Durham boat trio - 2015
Scale of finished models = 1:35; total hull
steering oar) = 19.75 inches. Over-all length = 24.5 inches.
Scale of finished models = 1:35; total hull length (excluding steering oar) = 19.75 inches.
Over-all length = 24.5 inches.
I am asked to build three identical models of river boats representing the Durham freighters of the Delaware River, circa 1776. The three boats will be built simultaneously, and this webpage is being created to allow real-time tracking of the progress of the project.
It is probable that this will be the first time three Durham boats..... of any scale.... have been built together since the War of 1812 era, when Durham boats for both military and civilian purposes were being built on the banks of the St. Lawrence River in boatyards like that shown above.
These boats will represent ones used by the Continental Army to cross the Delaware River under command of General Washington on Christmas, 1776.
Click any image below to view enlarged.
The boatyard scaled down (above). Miniature timbers are stored near to hand and assembly, for the most part, takes place in this area, with materials brought in as needed.
Initial assembly of bow and stern cabin sections onto bottom with cargo hold sides attached and preliminary contouring of hull bottom completed. The next stage will be to attach the hulls to their respective display baseboards so the decks can be contoured and the cargo holds planked.
Some of the hull work is done at this home-built workstation, which uses interchangeable mounts that attach with clamps for different types of work. The new benchtop bandsaw in the background can also be mounted here for temporary use.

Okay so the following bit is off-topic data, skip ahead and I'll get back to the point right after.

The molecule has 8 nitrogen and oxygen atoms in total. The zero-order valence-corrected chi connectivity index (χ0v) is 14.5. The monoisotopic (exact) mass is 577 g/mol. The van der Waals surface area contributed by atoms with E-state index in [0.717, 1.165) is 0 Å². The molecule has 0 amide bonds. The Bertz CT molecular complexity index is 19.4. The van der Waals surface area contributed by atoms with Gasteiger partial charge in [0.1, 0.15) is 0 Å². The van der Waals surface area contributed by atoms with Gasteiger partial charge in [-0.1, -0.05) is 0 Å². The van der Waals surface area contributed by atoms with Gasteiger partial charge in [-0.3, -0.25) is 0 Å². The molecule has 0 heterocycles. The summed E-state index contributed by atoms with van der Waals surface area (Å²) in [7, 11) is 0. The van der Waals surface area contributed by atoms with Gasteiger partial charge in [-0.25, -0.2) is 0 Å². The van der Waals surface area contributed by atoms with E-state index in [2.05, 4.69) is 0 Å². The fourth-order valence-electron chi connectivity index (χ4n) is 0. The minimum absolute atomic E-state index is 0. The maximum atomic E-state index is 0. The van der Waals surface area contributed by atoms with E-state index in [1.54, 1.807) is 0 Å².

The boats have been mounted on their display baseboards and the topside hull contouring on the three boats is completed. This involves shaping the decks over the forward and stern cabins, preliminary to planking. The deck over the stern cabin is the area where the steersman works the tiller or sweep, and it is canted slightly to the rear to provide traction.
Next the cargo holds will be planked, followed by the decks over both cabins. Cabin access doors get added, and the cargo hold thwarts or cross-beams get attached, before outside hull planking can begin.
At this stage (above) the cargo holds have been planked with 12 inch (scale) planks and painted. The cargo hold inner wall is essentially a sacrificial lining that protects the frames (ribs) and outer hull planking. These boats carried limestone, iron ore, pig iron, iron rod, cast iron stoves and other cast iron household items, and other cargo that would damage the hull unless the hold was lined. (During the Revolution they carried iron materials for the Army.)Under Construction